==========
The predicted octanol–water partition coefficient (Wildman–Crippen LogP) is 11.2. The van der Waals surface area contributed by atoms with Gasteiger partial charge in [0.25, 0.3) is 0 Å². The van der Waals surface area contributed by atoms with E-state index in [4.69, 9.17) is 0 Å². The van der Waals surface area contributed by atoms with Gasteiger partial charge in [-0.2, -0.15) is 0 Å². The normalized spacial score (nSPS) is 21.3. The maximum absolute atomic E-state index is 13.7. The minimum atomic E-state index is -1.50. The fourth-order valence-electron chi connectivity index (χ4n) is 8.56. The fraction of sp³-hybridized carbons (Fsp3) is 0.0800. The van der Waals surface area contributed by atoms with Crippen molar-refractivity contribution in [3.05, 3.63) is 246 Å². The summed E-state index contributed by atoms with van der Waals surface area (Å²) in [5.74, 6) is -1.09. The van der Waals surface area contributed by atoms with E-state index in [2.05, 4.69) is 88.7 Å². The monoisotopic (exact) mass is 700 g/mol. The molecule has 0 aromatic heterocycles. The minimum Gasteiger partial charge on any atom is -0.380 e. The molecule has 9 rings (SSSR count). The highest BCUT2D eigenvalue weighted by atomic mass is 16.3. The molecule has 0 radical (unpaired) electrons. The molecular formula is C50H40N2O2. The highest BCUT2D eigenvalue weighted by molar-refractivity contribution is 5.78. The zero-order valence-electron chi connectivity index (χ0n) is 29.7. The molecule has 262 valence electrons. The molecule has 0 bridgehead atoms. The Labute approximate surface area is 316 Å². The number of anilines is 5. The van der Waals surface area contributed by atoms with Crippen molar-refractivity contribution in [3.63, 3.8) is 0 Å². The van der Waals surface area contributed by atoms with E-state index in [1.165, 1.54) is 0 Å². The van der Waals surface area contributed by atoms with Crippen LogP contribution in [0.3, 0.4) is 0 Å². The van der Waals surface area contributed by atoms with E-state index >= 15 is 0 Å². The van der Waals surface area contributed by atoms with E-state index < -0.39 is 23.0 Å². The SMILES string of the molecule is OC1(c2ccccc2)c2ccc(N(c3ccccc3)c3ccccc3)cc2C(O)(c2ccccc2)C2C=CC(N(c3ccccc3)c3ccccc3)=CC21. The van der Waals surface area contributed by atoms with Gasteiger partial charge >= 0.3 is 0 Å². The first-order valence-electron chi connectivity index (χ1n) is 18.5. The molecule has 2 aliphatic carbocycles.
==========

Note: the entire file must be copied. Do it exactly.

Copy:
The predicted octanol–water partition coefficient (Wildman–Crippen LogP) is 11.2. The van der Waals surface area contributed by atoms with Gasteiger partial charge in [0.25, 0.3) is 0 Å². The van der Waals surface area contributed by atoms with E-state index in [4.69, 9.17) is 0 Å². The van der Waals surface area contributed by atoms with Gasteiger partial charge in [-0.2, -0.15) is 0 Å². The normalized spacial score (nSPS) is 21.3. The maximum absolute atomic E-state index is 13.7. The minimum atomic E-state index is -1.50. The fourth-order valence-electron chi connectivity index (χ4n) is 8.56. The fraction of sp³-hybridized carbons (Fsp3) is 0.0800. The van der Waals surface area contributed by atoms with Crippen molar-refractivity contribution in [3.05, 3.63) is 246 Å². The summed E-state index contributed by atoms with van der Waals surface area (Å²) in [5.74, 6) is -1.09. The van der Waals surface area contributed by atoms with E-state index in [2.05, 4.69) is 88.7 Å². The monoisotopic (exact) mass is 700 g/mol. The molecule has 0 aromatic heterocycles. The minimum Gasteiger partial charge on any atom is -0.380 e. The molecule has 9 rings (SSSR count). The highest BCUT2D eigenvalue weighted by atomic mass is 16.3. The molecule has 0 radical (unpaired) electrons. The molecular formula is C50H40N2O2. The highest BCUT2D eigenvalue weighted by molar-refractivity contribution is 5.78. The zero-order valence-electron chi connectivity index (χ0n) is 29.7. The molecule has 262 valence electrons. The molecule has 0 bridgehead atoms. The Labute approximate surface area is 316 Å². The number of anilines is 5. The van der Waals surface area contributed by atoms with Crippen molar-refractivity contribution in [3.63, 3.8) is 0 Å². The van der Waals surface area contributed by atoms with E-state index in [1.165, 1.54) is 0 Å². The van der Waals surface area contributed by atoms with Crippen LogP contribution in [0.3, 0.4) is 0 Å². The van der Waals surface area contributed by atoms with E-state index >= 15 is 0 Å². The van der Waals surface area contributed by atoms with E-state index < -0.39 is 23.0 Å². The SMILES string of the molecule is OC1(c2ccccc2)c2ccc(N(c3ccccc3)c3ccccc3)cc2C(O)(c2ccccc2)C2C=CC(N(c3ccccc3)c3ccccc3)=CC21. The van der Waals surface area contributed by atoms with Gasteiger partial charge >= 0.3 is 0 Å². The first-order valence-electron chi connectivity index (χ1n) is 18.5. The molecule has 2 aliphatic carbocycles.